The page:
This week marks the 100th anniversary of women being allowed to vote. It is an extraordinary thought that there are still people alive who were around when women were not allowed to vote in this country. Yet there are millions across the world denied a vote for a whole host of reasons. Last week, I met a handful of them locally in Kidderminster. They are a group of Syrian refugees taken in under the resettlement programme and who are making their home here in Wyre Forest.
It is quite a sobering experience to meet someone who is as normal as anyone you would expect to see across the Midlands, yet know that they have had to flee a war to stay alive. It is no different to the residents of, to use a random local example, Spennells suddenly finding their homes under artillery fire from someone completely unrelated to their lives. These refugees are the same us all of us, with families, hopes for the future, a natural human desire to take control of their own lives, a sincere wish to make their own contribution to our society.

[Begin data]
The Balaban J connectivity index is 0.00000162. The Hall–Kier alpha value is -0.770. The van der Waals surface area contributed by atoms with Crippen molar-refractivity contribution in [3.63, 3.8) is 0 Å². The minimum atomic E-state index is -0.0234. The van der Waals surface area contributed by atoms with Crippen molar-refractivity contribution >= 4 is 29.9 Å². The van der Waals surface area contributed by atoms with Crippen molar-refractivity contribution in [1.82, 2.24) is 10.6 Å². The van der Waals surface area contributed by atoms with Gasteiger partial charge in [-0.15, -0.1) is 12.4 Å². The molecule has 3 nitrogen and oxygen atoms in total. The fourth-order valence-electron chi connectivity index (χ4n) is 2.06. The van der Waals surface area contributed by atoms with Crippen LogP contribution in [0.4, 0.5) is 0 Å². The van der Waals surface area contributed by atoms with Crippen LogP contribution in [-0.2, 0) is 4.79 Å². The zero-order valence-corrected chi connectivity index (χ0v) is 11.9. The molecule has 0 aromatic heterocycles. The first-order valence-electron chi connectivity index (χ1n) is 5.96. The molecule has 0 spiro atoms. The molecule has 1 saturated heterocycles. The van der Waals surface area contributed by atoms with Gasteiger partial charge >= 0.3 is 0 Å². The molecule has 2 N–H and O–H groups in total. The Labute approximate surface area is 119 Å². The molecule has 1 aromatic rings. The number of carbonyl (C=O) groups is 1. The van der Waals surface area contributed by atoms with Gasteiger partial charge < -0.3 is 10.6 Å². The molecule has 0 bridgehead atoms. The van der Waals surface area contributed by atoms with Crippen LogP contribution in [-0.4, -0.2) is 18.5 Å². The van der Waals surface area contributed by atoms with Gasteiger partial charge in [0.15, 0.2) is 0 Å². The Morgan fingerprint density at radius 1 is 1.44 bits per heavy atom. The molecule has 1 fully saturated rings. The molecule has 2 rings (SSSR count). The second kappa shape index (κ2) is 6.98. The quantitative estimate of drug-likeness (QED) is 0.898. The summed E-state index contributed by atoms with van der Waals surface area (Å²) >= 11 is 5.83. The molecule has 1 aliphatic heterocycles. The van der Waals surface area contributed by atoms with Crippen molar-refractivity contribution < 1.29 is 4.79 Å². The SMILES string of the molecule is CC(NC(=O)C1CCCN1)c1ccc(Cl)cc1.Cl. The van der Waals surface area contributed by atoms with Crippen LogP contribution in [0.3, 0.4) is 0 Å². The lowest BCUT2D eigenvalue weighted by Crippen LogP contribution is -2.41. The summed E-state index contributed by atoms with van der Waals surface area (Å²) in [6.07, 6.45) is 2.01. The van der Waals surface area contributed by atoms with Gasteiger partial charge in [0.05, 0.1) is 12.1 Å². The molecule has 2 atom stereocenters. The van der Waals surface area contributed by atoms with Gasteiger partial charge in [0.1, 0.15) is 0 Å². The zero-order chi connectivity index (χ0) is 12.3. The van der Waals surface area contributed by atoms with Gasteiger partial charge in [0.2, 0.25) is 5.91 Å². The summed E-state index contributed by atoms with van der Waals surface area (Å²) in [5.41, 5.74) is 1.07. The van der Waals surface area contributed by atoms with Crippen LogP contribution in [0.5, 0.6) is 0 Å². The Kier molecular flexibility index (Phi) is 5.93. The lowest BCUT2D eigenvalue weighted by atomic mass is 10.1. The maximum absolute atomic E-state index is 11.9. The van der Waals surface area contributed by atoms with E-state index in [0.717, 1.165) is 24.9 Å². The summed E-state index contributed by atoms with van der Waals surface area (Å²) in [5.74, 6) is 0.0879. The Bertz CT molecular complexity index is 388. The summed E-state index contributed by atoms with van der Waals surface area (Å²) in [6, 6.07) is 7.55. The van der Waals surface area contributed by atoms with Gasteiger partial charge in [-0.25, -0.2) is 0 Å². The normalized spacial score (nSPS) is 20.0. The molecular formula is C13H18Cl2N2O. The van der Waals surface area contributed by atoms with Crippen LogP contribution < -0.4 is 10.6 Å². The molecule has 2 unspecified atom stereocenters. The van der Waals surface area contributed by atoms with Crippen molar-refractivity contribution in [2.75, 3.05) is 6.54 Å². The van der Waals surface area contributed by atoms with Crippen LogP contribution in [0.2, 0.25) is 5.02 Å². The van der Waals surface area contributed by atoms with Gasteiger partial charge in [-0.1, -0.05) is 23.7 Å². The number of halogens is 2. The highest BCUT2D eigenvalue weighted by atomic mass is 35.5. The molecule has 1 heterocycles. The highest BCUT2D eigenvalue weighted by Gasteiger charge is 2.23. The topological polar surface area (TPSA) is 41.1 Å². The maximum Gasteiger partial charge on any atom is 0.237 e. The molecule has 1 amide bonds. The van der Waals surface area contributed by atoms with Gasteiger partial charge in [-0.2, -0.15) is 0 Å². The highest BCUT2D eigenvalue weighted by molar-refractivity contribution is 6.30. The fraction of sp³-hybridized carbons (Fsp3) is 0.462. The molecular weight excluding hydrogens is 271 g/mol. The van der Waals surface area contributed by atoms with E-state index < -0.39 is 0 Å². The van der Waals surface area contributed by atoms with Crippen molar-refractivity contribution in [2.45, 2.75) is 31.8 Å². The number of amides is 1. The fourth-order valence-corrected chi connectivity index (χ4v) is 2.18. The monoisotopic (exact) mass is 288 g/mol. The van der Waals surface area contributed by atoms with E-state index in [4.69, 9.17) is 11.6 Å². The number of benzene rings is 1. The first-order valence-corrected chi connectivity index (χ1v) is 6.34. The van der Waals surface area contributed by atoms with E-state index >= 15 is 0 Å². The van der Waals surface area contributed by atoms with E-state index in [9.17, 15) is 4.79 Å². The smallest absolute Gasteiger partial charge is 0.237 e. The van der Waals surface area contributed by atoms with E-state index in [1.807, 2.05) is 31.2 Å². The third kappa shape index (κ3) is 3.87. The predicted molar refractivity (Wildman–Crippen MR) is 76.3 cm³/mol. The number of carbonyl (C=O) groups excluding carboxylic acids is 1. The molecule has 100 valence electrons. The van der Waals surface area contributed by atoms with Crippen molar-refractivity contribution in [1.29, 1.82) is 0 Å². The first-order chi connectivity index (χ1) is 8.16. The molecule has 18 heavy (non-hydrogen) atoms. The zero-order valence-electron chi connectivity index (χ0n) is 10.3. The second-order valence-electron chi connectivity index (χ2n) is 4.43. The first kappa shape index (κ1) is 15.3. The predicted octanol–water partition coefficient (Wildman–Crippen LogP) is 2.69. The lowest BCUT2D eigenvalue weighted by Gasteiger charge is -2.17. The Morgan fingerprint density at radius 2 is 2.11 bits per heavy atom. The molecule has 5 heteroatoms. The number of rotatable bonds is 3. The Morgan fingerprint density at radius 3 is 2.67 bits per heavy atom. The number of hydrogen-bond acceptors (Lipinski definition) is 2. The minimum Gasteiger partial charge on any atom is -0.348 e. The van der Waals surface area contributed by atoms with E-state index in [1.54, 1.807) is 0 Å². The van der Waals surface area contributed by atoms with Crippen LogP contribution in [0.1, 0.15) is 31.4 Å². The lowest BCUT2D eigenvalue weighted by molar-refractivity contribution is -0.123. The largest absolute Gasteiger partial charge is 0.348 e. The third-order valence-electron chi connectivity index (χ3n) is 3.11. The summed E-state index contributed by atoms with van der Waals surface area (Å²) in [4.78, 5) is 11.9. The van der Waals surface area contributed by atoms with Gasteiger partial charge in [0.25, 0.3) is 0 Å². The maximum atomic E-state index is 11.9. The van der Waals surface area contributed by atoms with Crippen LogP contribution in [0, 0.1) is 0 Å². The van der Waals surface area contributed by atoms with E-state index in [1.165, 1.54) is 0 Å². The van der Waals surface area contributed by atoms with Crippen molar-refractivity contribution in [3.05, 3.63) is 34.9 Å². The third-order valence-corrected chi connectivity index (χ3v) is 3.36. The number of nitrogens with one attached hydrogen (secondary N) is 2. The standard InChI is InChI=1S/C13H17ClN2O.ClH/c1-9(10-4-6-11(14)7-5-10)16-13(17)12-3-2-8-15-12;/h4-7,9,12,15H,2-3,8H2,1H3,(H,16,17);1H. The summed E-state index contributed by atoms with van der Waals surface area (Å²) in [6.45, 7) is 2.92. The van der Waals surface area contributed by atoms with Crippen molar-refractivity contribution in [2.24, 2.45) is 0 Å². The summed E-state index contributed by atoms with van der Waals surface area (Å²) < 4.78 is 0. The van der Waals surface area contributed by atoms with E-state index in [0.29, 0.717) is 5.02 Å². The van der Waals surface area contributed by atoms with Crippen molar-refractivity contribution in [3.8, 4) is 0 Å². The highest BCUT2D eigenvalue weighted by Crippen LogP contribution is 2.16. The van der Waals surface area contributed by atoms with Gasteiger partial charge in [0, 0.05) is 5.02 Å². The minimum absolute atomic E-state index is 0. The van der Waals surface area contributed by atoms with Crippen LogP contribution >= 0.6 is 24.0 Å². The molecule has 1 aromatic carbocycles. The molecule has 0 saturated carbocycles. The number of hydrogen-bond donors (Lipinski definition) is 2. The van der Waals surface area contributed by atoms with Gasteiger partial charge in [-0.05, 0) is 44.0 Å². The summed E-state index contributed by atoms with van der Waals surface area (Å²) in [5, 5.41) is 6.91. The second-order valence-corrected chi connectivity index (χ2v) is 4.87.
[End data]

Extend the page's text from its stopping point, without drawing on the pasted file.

Yet they face huge hurdles, learning to speak our language, engaging with social services, getting their kids into schools and all the normal stuff we take for granted. The good news is that they are supported both by the local authorities and by a team of brilliant volunteers who each look after a family and help them become part of our society.
But no matter how much help they are given, there is always more that can be done. Whilst the Jobcentre Plus is doings its best to find work, it is often the case that suitable jobs can be found through networks and word of mouth. My appeal is that if anyone is prepared to help with employing one of our refugees – who have a variety of skills from painting and decorating through to clothing manufacturing – then please do get in touch with my office and I can make introductions. Even without skills, the younger ones have a determination to learn fast.
I was struck, though, by just how welcome they are all made to feel. It really is a fitting tribute to Wyre Forest that after such horrors, they all feel welcome and at home here amongst us all.